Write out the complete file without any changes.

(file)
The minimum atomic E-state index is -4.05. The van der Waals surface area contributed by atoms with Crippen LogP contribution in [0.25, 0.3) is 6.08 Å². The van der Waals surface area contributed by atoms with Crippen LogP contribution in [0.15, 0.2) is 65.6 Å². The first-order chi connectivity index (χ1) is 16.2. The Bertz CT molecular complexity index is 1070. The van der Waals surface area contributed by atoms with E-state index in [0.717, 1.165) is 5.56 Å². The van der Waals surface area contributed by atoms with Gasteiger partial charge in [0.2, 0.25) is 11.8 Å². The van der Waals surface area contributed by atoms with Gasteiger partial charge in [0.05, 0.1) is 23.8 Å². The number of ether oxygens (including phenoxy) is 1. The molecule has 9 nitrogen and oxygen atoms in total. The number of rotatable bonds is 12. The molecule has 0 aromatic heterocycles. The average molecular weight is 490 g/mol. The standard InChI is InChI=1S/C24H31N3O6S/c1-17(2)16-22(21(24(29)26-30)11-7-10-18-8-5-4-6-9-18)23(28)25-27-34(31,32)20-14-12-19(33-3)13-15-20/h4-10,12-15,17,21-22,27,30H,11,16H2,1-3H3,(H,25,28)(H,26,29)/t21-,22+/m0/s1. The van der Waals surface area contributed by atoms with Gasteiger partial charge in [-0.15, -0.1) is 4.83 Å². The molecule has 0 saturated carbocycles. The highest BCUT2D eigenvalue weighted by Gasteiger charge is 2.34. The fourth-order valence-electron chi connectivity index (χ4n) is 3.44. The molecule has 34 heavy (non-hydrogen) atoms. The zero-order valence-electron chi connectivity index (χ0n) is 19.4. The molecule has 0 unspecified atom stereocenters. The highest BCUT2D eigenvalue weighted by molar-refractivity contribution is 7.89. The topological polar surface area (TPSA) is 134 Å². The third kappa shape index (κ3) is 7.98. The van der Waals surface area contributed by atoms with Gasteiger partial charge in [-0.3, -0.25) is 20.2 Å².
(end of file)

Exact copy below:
The minimum atomic E-state index is -4.05. The van der Waals surface area contributed by atoms with Crippen LogP contribution in [0.25, 0.3) is 6.08 Å². The van der Waals surface area contributed by atoms with Crippen LogP contribution in [0.15, 0.2) is 65.6 Å². The first-order chi connectivity index (χ1) is 16.2. The Bertz CT molecular complexity index is 1070. The van der Waals surface area contributed by atoms with E-state index in [0.717, 1.165) is 5.56 Å². The van der Waals surface area contributed by atoms with Gasteiger partial charge in [0.2, 0.25) is 11.8 Å². The van der Waals surface area contributed by atoms with Gasteiger partial charge in [0.05, 0.1) is 23.8 Å². The number of ether oxygens (including phenoxy) is 1. The molecule has 9 nitrogen and oxygen atoms in total. The number of rotatable bonds is 12. The molecule has 0 aromatic heterocycles. The average molecular weight is 490 g/mol. The standard InChI is InChI=1S/C24H31N3O6S/c1-17(2)16-22(21(24(29)26-30)11-7-10-18-8-5-4-6-9-18)23(28)25-27-34(31,32)20-14-12-19(33-3)13-15-20/h4-10,12-15,17,21-22,27,30H,11,16H2,1-3H3,(H,25,28)(H,26,29)/t21-,22+/m0/s1. The van der Waals surface area contributed by atoms with Gasteiger partial charge in [-0.15, -0.1) is 4.83 Å². The molecule has 0 saturated carbocycles. The highest BCUT2D eigenvalue weighted by Gasteiger charge is 2.34. The fourth-order valence-electron chi connectivity index (χ4n) is 3.44. The molecule has 34 heavy (non-hydrogen) atoms. The zero-order valence-electron chi connectivity index (χ0n) is 19.4. The molecule has 0 unspecified atom stereocenters. The highest BCUT2D eigenvalue weighted by molar-refractivity contribution is 7.89. The topological polar surface area (TPSA) is 134 Å². The third kappa shape index (κ3) is 7.98. The van der Waals surface area contributed by atoms with Gasteiger partial charge in [-0.3, -0.25) is 20.2 Å².